Anime, Japan, and the Japanese Language

During my second year of university I got to know some people on my course (in fact became really good friends with them). I went over to one of their rooms (in halls) one day one of them mentioned something called "anime" (pronounced an-ni-may). I'd never heard this word before, so I asked. They said that no one could be told exactly what anime is, because western preconceptions get in the way - but that it was a form of animation specifically from Japan. After a short discussion I categorised it is "uninteresting" - but considered perhaps trying it in an attempt to find more common interests between me and them.

They dragged me along to the meetings of Reading University Anime Society (RAS). On a monday the society shows 7 episodes from different series - each series is usually continued the next monday. I sat un amused towards the back of the room - almost embarrassed to be there.

What was I watching this childish rubbish for? I did not particularly enjoy it but had to admit the animation was certainly better than the western cartoons from my youth.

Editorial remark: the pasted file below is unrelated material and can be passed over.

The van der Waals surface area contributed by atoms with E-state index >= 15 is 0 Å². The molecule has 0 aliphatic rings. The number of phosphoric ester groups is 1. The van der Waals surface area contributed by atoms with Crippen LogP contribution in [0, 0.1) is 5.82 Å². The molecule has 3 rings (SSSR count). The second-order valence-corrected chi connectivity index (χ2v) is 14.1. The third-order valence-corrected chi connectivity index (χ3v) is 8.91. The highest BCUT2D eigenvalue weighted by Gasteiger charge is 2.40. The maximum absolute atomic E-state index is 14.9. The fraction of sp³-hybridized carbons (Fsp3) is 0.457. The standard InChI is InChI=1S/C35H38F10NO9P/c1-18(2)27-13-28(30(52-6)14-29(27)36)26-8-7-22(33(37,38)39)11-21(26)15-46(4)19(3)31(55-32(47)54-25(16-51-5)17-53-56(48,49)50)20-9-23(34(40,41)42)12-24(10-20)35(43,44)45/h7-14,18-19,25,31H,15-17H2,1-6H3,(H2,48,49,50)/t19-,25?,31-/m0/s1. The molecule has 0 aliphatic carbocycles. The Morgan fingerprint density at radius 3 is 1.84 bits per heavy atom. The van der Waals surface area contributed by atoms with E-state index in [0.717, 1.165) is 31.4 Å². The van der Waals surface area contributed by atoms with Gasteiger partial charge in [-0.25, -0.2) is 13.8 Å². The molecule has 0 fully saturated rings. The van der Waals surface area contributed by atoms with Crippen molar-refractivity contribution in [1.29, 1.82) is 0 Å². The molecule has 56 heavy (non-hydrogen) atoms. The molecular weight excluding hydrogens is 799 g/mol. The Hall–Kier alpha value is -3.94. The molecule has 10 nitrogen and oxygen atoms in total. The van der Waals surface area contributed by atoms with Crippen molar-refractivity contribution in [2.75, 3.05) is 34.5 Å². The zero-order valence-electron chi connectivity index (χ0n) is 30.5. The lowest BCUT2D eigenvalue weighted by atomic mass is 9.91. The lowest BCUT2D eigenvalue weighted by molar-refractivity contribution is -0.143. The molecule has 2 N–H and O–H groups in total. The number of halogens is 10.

About a week later they suggested I go along to RAS on a Wednesday where a "really superb anime film" was being shown called "Whisper of the Heart" by a very well know Studio called "Ghibli". I went with a negative attitude expecting a crappy romance film (aka "chick flick"). It was, and I still was not particularly drawn by anime.

Shot of Slayers TRY

Slayers TRY

Skip forward 6 months - and I was at a Lan party. It was getting late one night and the broadband net connection went down. What to do? Well someone suggested we watched some anime. I objected, but was overruled by others there. The guy who had made the suggestion had lots of series on his PC and said that people could copy them - to which I bawked: who would want to copy crappy anime? He put on an episode of "The Slayers".

For the first time in a *very* long time I found myself laughing at something in a film/cartoon. After a few episodes we all switched to Excel Saga, again I was cracking up with laughter. After my protestations I got the usually friendly ribbing when I reached over to my PC to start copying his anime collection.

Since that time I have attended the anime society almost religiously. I have expanded my collection (although I really need to buy more anime, but it is so hideously expensive in the UK). As my interest in Anime grew so did my interest in Japan, and the Japanese way of life. I find it most intriguing because it is just so different to western life.

About midway through my last year of university I started teaching myself Japanese, however once I started full time employment I started to have difficulty finding the time to continue this - however I still retain a large interest in the language and culture.